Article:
Skip to main content

What awaits Duke and Duchess of Cambridge in Southeast Asia?

By Max Foster, CNN
updated 11:54 AM EDT, Wed September 12, 2012
STORY HIGHLIGHTS
  • Duke and Duchess of Cambridge hope to repeat success of their North America tour
  • Stops on their itinerary include Singapore, Malaysia and Borneo
  • Final stop is Tuvalu, where Prince William's grandfather, Prince Philip, is revered as a god

London (CNN) -- The first overseas tour by the Duke and Duchess of Cambridge -- North America -- was an undisputed triumph. The couple, still basking in the glow of their globally televised wedding, drew vast crowds throughout Canada and California.

Will their hosts in Southeast Asia be charmed as easily? Here's my best guess as to where and when the likely highlights will be.

The most poignant moment would undoubtedly be at the start of the tour in Singapore. In 1997, the Singapore Botanic Gardens named an orchid after Prince William's mother, Diana, with the intention of presenting it to her on her next visit -- but she died before she had a chance to see it.

William completed what Diana could not on the first day of his tour Tuesday. He and his wife also had an orchid named after them.

The next stop, Malaysia, will take on a more excitable tone -- and it's all about Catherine. A bigger population means bigger crowds, and the British High Commission is doing what it can to whip up interest by tweeting details of where you can rub shoulders with the couple.

Britain's Prince William and Catherine viewed an orchid named for William's late mother in Singapore. Britain's Prince William and Catherine viewed an orchid named for William's late mother in Singapore.
Royal couple see Diana orchid in Singapore
HIDE CAPTION
<<
<
1
2
3
4
5
>
>>
UK royals visit Singapore UK royals visit Singapore

The Duchess will give only her second public speech at a hospice in Kuala Lumpur. Public speaking doesn't come naturally to Catherine, but she clearly wants to make the hospice movement a key part of her public role: her first public speech as a royal was at East Anglia's Children's Hospices, the hospice charity she supports in the UK.

Catherine will be more comfortable on Thursday night for what's set to be the most glamorous evening of the tour: full frocks and rocks for a state dinner hosted by the King of Malaysia, whose name -- Almu'tasimu Billahi Muhibbuddin Tuanku Alhaj Abdul Halim Mu'adzam Shah Ibni Almarhum Sultan Badlishah -- takes some getting used to. Luckily for the Duke and Duchess, the king -- who attended Oxford University -- speaks fluent English.

From the city to the jungles of Borneo on Saturday and the couple will visit a conservation project in Sabah, recommended to them by Prince Charles, who shares a passion for the environment with his eldest son. Royal photographers are holding out for an encounter with orangutans as the couple negotiate rope bridges high up in the forest canopy.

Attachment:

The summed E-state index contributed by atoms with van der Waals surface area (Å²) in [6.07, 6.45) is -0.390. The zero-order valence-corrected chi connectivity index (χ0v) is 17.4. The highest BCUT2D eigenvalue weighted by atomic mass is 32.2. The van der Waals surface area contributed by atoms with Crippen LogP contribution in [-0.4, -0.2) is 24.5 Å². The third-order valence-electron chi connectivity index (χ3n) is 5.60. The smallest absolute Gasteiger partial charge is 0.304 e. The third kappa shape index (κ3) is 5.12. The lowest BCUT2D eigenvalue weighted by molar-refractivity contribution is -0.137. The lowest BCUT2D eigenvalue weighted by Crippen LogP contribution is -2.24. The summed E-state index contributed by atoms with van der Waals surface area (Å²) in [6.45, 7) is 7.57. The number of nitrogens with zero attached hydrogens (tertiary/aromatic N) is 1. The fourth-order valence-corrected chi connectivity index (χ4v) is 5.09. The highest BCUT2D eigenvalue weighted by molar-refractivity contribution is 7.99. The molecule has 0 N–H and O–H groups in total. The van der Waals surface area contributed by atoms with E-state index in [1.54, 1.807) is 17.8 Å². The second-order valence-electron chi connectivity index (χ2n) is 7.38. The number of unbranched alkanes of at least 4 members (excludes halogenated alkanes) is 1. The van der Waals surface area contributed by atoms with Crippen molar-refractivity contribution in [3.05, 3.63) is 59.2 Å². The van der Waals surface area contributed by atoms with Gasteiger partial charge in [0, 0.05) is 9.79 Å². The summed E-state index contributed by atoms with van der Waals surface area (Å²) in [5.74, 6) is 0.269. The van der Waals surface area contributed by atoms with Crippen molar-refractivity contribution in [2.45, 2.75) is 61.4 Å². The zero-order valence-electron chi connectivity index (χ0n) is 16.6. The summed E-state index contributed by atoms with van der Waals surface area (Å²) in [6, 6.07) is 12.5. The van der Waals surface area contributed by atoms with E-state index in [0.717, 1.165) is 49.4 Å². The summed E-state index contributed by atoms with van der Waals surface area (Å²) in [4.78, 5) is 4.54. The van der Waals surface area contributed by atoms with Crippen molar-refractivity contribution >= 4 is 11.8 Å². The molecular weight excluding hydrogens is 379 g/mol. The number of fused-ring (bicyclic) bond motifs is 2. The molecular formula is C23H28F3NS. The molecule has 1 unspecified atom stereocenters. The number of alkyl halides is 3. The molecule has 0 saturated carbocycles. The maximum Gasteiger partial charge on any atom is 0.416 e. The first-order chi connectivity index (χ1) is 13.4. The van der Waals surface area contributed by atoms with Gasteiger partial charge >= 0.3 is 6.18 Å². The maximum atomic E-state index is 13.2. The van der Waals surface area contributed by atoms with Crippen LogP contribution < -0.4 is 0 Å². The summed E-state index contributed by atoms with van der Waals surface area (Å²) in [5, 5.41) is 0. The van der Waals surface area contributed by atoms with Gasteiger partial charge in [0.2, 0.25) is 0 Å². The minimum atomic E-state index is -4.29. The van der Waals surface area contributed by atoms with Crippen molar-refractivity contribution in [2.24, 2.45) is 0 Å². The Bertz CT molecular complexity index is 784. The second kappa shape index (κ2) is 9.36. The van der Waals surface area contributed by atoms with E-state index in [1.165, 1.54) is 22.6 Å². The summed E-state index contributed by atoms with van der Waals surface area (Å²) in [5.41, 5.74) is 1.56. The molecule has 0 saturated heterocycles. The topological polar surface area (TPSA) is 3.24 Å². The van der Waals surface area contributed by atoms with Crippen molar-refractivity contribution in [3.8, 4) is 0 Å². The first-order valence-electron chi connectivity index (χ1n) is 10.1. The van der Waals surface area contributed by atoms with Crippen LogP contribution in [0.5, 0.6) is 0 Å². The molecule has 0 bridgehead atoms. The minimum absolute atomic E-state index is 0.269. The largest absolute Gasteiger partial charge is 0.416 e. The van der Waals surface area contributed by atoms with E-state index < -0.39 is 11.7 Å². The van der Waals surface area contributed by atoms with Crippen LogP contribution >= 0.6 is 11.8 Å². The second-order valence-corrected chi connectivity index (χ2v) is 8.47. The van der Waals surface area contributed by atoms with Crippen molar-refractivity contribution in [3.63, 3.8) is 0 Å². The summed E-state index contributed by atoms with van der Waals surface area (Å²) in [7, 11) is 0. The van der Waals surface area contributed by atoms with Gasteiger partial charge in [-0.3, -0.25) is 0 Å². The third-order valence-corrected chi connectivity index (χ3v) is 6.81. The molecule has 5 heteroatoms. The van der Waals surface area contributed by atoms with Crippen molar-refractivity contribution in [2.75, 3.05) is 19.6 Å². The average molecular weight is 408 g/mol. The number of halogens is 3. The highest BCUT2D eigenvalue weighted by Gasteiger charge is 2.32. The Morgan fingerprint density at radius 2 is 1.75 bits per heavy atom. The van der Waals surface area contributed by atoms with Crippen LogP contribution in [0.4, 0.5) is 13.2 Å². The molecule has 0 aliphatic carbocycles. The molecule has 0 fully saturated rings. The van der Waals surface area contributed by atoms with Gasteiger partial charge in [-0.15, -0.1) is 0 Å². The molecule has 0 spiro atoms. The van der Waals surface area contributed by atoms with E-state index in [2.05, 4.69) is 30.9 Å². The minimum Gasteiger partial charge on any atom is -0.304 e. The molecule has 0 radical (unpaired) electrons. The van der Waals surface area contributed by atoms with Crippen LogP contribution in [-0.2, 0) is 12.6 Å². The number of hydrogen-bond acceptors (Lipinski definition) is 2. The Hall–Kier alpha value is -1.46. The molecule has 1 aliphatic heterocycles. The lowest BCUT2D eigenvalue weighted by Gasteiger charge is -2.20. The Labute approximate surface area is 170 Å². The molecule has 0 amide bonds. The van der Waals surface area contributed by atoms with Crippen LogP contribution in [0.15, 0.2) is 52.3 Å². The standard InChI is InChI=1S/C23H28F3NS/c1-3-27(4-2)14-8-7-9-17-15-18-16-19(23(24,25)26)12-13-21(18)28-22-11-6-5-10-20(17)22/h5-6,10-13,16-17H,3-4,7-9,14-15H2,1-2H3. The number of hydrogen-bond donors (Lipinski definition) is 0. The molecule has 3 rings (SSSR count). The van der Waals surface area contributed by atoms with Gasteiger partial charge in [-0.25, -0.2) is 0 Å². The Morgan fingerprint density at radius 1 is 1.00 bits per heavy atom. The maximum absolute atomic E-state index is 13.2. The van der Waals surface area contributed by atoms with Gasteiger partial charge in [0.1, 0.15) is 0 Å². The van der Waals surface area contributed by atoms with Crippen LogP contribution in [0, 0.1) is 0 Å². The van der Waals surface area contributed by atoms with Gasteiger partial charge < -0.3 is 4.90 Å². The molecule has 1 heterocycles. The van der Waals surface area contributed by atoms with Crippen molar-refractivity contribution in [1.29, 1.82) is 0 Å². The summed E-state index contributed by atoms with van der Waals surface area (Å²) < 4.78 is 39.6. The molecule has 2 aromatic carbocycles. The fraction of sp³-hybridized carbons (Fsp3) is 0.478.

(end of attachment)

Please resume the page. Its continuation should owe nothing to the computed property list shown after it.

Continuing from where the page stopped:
On Sunday, expect a big South Pacific welcome in the Solomon Islands and a canoe trip to paradise. After a series of formal engagements, the Duke and Duchess will spend the night at the luxury Tuvanipupu resort before heading off to their final destination: the remote island of Tuvalu, where the Queen is head of state and her husband, Prince Philip, is revered as a god. When William's grandparents visited Tuvalu they were carried on the shoulders of warriors, creating one of the abiding images of the Queen's 60-year reign.

The Duke and Duchess are likely to get the same treatment when they arrive there next week as they cement their role as the next generation of British -- and Tuvaluan -- royalty.

ADVERTISEMENT
Part of complete coverage on
updated 10:26 AM EST, Wed February 6, 2013
Advocates say the exam includes unnecessarily invasive and irrelevant procedures -- like a so-called "two finger" test.
updated 7:09 PM EST, Tue February 5, 2013
Supplies of food, clothing and fuel are running short in Damascus and people are going hungry as the civil war drags on.
updated 1:01 PM EST, Wed February 6, 2013
Supporters of Richard III want a reconstruction of his head to bring a human aspect to a leader portrayed as a murderous villain.
updated 10:48 AM EST, Tue February 5, 2013
Robert Fowler spent 130 days held hostage by the same al Qaeda group that was behind the Algeria massacre. He shares his experience.
updated 12:07 AM EST, Wed February 6, 2013
As "We are the World" plays, a video shows what looks like a nuclear attack on the U.S. Jim Clancy reports on a bizarre video from North Korea.
The relationship is, once again, cold enough to make Obama's much-trumpeted "reset" in Russian-U.S. relations seem thoroughly off the rails.
Ten years on, what do you think the Iraq war has changed in you, and in your country? Send us your thoughts and experiences.
updated 7:15 AM EST, Tue February 5, 2013
Musician Daniela Mercury has sold more than 12 million albums worldwide over a career span of nearly 30 years.
Photojournalist Alison Wright travelled the world to capture its many faces in her latest book, "Face to Face: Portraits of the Human Spirit."
updated 7:06 PM EST, Tue February 5, 2013
Europol claims 380 soccer matches, including top level ones, were fixed - as the scandal widens, CNN's Dan Rivers looks at how it's done.
updated 7:37 AM EST, Wed February 6, 2013
That galaxy far, far away is apparently bigger than first thought. The "Star Wars" franchise will get two spinoff movies, Disney announced.
updated 7:27 PM EDT, Fri July 25, 2014
It's an essential part of any trip, an activity we all take part in. Yet almost none of us are any good at it. Souvenir buying is too often an obligatory slog.
ADVERTISEMENT